Asa Hutchinson and the Arkansas GOP presidential primary | Arkansas Blog

Sunday, February 28, 2016

Asa Hutchinson and the Arkansas GOP presidential primary

Posted By on Sun, Feb 28, 2016 at 5:32 PM

Interesting perspective from Roby Brock of Talk Business on the role of Gov. Asa Hutchinson in Tuesday's Republican primaries, and what the governor has at stake. As I noted earlier today, the governor is heavily involved in eight legislative races. And he's backing Marco Rubio, the establishment choice. In both cases, Hutchinson is seeking to flex his political muscle but may run afoul of some Tea Party voters. 

Brock has an interesting theory — Hutchinson isn't just backing Rubio because he's the presumptive establishment candidate. More votes for Rubio also means more votes for establishment (read: pro-private option) candidates down ballot, Brock argues: 

The incumbent governor – who is not on the ballot – kind of is on the ballot. Hutchinson is playing heavily in GOP legislative races and while his support for Marco Rubio is part of the national narrative of backing the presumptive establishment candidate, Hutchinson has more on the line than just a Presidential endorsement.

Hutchinson needs Rubio supporters to go to the polls and vote down-ballot. With the prospect of Trump and Cruz anti-establishment voters turning out in record numbers, incumbents and pro-Hutchinson candidates running for the State Senate and State House need counter-balance. Hutchinson’s efforts and a Rubio turnout operation could effect those legislative races. Fifty or 100 votes may make the difference. Will a Trump voter, per se, just turn out to vote for Trump or will that voter also look at incumbents and vote for the opposing side? You can bet challengers are hoping for the latter, while Hutchinson would be just fine with them pulling the lever once and exiting. We’ll be able to tell from the final vote tally as we look at under-balloting in key legislative races.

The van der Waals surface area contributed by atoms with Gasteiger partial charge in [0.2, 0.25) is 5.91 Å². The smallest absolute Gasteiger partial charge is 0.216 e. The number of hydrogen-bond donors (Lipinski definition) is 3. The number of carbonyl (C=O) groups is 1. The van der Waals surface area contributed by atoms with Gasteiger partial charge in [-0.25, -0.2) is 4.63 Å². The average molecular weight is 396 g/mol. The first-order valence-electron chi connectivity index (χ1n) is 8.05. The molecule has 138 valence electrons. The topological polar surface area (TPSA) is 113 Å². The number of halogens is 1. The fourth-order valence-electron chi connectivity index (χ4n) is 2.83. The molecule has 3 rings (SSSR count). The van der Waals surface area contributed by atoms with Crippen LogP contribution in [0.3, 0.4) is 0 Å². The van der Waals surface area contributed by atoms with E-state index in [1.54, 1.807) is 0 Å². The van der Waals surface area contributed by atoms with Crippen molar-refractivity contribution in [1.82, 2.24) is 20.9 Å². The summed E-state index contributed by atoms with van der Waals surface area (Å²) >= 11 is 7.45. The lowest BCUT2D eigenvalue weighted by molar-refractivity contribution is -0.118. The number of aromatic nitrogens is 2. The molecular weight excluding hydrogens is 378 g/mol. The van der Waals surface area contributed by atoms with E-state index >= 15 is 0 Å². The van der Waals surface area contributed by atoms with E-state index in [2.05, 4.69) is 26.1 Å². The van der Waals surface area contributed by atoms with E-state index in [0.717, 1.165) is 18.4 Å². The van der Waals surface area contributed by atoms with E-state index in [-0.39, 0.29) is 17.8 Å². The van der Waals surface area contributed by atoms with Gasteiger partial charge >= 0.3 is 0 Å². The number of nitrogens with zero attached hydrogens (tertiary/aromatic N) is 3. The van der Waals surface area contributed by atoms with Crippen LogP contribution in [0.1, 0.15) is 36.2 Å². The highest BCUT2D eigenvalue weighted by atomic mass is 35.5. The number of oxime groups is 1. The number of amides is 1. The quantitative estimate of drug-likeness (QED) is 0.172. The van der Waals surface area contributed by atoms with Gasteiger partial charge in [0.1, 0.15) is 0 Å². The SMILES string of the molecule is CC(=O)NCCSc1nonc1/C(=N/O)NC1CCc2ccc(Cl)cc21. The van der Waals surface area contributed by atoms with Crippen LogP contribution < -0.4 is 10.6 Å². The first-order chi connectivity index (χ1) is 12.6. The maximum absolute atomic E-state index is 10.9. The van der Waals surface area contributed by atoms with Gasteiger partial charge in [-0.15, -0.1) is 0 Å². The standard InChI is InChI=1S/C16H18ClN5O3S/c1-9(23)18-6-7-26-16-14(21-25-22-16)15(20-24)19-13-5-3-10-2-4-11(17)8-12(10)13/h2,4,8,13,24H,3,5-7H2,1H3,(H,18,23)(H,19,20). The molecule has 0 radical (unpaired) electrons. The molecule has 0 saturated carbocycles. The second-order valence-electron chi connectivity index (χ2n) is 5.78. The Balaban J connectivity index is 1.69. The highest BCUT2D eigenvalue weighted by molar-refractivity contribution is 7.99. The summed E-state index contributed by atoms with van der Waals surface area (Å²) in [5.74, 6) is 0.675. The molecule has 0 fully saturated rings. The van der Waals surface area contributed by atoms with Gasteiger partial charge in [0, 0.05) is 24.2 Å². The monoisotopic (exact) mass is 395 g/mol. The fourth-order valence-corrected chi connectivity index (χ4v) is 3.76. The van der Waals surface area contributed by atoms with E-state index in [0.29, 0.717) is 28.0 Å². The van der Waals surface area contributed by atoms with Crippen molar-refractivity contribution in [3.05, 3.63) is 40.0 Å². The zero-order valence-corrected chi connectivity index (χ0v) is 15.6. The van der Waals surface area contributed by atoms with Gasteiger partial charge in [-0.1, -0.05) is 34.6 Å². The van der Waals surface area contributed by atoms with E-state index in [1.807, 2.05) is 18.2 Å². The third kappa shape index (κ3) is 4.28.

And just to note, this is a longer-term play for Hutchinson, too. As the state moves into health care reform and the reconfiguration of the private option into Arkansas Works, the makeup of the state legislature won’t be any different than the group that passed Hutchinson’s “end it and remake it” plan in 2015. But in 2017, a new state legislature might see a larger than 25% voting bloc that could stonewall renewal efforts if he’s successful in the upcoming special session on health care.

Other than deciding the fate of health care in Arkansas, Tuesday’s election will also decide the future of the Arkansas Supreme Court, opportunities for a highway program, the size of potential tax cuts, and the legacy of a new first-term governor. As the title of this essay implies, Tuesday’s election means much more than you think.

There's a few question marks here, though. One thing to bear in mind is that some of Rubio's voters might be private option foes. Worth noting, for example, that the state chair of his campaign is Sen. Bart Hester, a Tea Partier who is dead set against the private option. Rubio may be the establishment pick, but he's basically a Tea Party candidate ideologically. 

Meanwhile, clearly Cruz voters are the type of movement conservatives who will likely also be motivated to vote against the continuation of Medicaid expansion. But Trump voters? Who knows! Trump is generally supportive of universal coverage and to the extent that he's been coherent on health care policy, he seems to be motivated to keep coverage in place, not snatch it away. He doesn't want people to die in the streets! (Cruz and Rubio said this makes him not a true conservative.) Frankly, the way that Trump talks about health care policy may not make a whole lot of sense, but in broad outlines, and tonally, it's not so different than the way Hutchinson talks about the need to cover the poor in Arkansas. 

But that's not really my point about Trump voters and Brock's down-ballot theory. My point is that a huge chunk of Trump voters simply don't care that much about policy. They like Trump's attitude and strongman persona. It may be true that they're anti-incumbent, but even with the titles on ballots, I think it's a stretch to assume the majority of Trump voters will even be able to recognize who the incumbents are, or care. Maybe I'm underestimating the Trumpistas but I predict that a good chunk of folks who turn out for Trump either won't bother voting in the legislative races or will vote in idiosyncratic or even random ways that have nothing to do with health care or Asa's establishment. 

As Brock points out, while Tuesday's primaries won't impact the makeup of the legislature that convenes in April to vote on the governor's plan to continue the private option with a few tweaks, they will determine what the legislature looks like in 2017 and 2018. Remember, the drama doesn't end this year: Hutchinson still needs annual supermajorities for the PO. If the governor has a bad night on Tuesday, it's very bad news for the private option, and for the more than 250,000 Arkansans dependent on the policy for their health insurance. 

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